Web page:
Skeletons in the closet at graveyards

THE high-tech radar equipment used to help identify some 30 unmarked graves at Orange’s first cemetery at Chinamans Bend could also help unlock a host of secrets about the region’s history.

Last week the ground-penetrating radar equipment revealed a number of coffin-shaped disturbances in the levels of soil about 900 millimetres below the surface of the ground in the area on the Mitchell Highway eight kilometres east of Orange.

Orange Historical Society’s Elizabeth Griffin said there’s not only a great deal of mystery surrounding the identity of the bodies buried at Chinamans Bend but there’s also question marks over where the gravestones have gone, and whether some of the grave stones at Orange cemetery actually have bodies buried beneath them.

“Some of the headstones from Chinamans Bend have been relocated, they could be in people’s backyards, or used as pavers and turned upside down so no-one would see the writing on them,” Miss Griffin said.

In some cases gravestones at Orange cemetery suggest the person buried there came from the Chinamans Bend area and may still be buried there and not beneath the headstone bearing their name.

“Chinamans Bend is a significant burial ground,” Miss Griffin said.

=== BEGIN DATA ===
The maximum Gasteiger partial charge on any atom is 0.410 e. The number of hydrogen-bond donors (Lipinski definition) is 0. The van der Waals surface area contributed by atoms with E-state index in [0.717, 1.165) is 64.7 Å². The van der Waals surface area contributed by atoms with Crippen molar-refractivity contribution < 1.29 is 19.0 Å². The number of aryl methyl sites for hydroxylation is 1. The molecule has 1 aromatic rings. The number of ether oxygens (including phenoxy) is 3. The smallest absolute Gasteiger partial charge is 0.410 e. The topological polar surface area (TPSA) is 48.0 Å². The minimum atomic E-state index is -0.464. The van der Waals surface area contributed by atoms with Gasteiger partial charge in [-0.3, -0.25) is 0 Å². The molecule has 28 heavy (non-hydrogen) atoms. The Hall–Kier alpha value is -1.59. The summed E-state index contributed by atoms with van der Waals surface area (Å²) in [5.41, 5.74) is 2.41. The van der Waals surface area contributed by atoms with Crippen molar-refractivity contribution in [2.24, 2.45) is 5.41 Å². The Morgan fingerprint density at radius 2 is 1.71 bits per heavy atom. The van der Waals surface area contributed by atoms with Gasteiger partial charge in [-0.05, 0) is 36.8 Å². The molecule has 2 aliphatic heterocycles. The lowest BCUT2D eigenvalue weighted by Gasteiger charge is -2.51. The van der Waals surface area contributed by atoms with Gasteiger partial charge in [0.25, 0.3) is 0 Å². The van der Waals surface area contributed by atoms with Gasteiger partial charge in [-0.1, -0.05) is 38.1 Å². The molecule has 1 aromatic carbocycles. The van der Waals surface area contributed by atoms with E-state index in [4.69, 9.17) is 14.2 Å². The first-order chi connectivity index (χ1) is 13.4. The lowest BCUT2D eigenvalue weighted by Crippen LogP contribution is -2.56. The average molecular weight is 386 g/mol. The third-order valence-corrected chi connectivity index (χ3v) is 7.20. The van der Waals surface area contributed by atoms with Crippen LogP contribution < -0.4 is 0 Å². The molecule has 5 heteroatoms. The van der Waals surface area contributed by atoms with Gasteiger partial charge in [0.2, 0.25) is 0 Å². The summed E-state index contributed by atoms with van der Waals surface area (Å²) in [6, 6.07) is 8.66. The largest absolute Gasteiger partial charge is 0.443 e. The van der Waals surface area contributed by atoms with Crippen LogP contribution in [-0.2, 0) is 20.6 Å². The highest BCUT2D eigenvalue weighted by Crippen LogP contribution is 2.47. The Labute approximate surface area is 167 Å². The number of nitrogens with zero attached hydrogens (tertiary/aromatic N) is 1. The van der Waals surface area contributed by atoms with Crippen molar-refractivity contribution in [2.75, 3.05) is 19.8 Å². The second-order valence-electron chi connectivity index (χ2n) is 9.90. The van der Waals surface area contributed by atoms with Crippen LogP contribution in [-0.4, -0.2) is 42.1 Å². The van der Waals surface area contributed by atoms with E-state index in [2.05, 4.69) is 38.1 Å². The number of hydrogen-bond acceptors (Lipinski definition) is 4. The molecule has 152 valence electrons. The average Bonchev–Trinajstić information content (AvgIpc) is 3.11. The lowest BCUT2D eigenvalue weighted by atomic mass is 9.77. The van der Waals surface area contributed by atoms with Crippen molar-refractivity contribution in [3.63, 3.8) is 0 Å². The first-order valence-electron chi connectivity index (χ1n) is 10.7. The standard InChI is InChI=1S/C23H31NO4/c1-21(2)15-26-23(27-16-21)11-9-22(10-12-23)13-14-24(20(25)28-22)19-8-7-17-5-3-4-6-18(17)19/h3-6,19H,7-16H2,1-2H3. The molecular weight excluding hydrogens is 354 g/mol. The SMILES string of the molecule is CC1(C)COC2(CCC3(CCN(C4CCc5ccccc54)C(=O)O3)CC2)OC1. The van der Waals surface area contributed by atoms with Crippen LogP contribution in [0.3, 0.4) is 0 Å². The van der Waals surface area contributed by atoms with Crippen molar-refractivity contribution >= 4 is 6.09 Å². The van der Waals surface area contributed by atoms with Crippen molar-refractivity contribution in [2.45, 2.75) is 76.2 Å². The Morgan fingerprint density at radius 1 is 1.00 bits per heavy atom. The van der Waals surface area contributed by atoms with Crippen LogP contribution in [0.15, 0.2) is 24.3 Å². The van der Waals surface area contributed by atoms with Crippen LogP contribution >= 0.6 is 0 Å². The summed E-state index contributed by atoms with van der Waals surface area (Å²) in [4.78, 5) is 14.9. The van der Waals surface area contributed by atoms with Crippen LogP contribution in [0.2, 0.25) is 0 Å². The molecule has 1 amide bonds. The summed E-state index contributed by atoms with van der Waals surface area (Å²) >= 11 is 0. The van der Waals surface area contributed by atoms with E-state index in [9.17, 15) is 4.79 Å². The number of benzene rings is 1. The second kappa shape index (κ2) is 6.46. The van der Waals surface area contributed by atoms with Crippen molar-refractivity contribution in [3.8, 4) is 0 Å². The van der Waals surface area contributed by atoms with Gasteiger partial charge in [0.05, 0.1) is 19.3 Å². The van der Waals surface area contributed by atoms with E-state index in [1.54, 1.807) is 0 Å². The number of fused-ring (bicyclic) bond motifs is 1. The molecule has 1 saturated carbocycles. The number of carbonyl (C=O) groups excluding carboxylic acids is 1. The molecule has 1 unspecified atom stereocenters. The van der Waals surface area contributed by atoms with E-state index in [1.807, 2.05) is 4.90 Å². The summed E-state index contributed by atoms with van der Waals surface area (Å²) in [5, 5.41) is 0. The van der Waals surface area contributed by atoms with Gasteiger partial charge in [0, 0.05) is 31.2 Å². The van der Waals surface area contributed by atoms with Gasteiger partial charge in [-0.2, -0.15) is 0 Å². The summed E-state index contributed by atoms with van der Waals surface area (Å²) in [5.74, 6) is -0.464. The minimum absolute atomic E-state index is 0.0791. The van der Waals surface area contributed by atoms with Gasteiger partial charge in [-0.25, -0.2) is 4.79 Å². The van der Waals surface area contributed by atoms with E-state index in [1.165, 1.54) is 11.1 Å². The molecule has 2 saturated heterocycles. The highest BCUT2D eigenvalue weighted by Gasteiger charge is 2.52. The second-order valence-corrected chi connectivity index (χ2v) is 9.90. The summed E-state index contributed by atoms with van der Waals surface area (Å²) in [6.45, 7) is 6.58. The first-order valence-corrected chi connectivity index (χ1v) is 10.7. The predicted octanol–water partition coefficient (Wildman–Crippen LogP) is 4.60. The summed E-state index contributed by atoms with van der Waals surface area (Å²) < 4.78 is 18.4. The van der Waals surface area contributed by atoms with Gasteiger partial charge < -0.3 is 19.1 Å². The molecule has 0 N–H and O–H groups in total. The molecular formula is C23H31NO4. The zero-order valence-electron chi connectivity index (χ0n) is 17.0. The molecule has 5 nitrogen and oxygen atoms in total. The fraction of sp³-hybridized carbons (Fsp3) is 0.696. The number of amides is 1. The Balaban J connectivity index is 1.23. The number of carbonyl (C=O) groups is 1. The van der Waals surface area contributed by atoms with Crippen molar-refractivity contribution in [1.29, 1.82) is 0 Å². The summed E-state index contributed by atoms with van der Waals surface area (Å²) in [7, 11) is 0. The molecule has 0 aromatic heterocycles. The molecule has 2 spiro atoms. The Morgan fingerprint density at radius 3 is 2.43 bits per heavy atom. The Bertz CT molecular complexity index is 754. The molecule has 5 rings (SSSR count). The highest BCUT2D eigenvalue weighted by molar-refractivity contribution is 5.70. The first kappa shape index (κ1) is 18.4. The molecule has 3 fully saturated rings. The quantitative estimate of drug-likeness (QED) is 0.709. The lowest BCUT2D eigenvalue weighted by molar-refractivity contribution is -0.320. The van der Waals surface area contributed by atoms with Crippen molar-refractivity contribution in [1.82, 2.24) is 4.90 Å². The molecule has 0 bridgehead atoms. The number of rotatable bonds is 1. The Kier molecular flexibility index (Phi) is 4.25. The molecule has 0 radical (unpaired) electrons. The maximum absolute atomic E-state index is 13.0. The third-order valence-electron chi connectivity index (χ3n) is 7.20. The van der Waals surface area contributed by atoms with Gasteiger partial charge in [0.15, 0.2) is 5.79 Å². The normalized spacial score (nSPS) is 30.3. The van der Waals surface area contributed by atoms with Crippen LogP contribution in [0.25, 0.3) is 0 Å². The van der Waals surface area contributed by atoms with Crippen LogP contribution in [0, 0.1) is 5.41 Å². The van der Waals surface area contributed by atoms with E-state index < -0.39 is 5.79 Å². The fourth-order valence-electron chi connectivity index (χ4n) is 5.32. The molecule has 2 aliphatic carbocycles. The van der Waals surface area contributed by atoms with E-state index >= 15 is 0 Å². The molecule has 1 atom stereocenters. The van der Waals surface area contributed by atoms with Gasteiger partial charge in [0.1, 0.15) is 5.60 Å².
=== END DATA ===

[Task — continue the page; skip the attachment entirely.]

“A lot of pioneering families travelled through here on their way to Wellington which was a convict settlement.”

Miss Griffin said she’d like anyone who may know the whereabouts of the gravestones from Chinamans Bend to step forward.

“Records from the time are very vague and a lot of the deaths that are recorded in Bathurst actually occurred in this area.”

Miss Griffin said she’s “delighted” by the work that’s being undertaken to identify the bodies in the burial ground and she expects DNA testing to be used to help in the identification process.

In the future she’d also like to see adequate signage erected at the Chinamans Bend site which is located some 200 metres from the site where it’s believed the first European settlers began living in the Orange district in the 1820s.

A government station with two soldiers, a small barracks and a number of convicts was later established at Fredericks Valley Creek, just north of the cemetery.

“This area, not just the cemetery, really is the birthplace of Orange,” Miss Griffin said.

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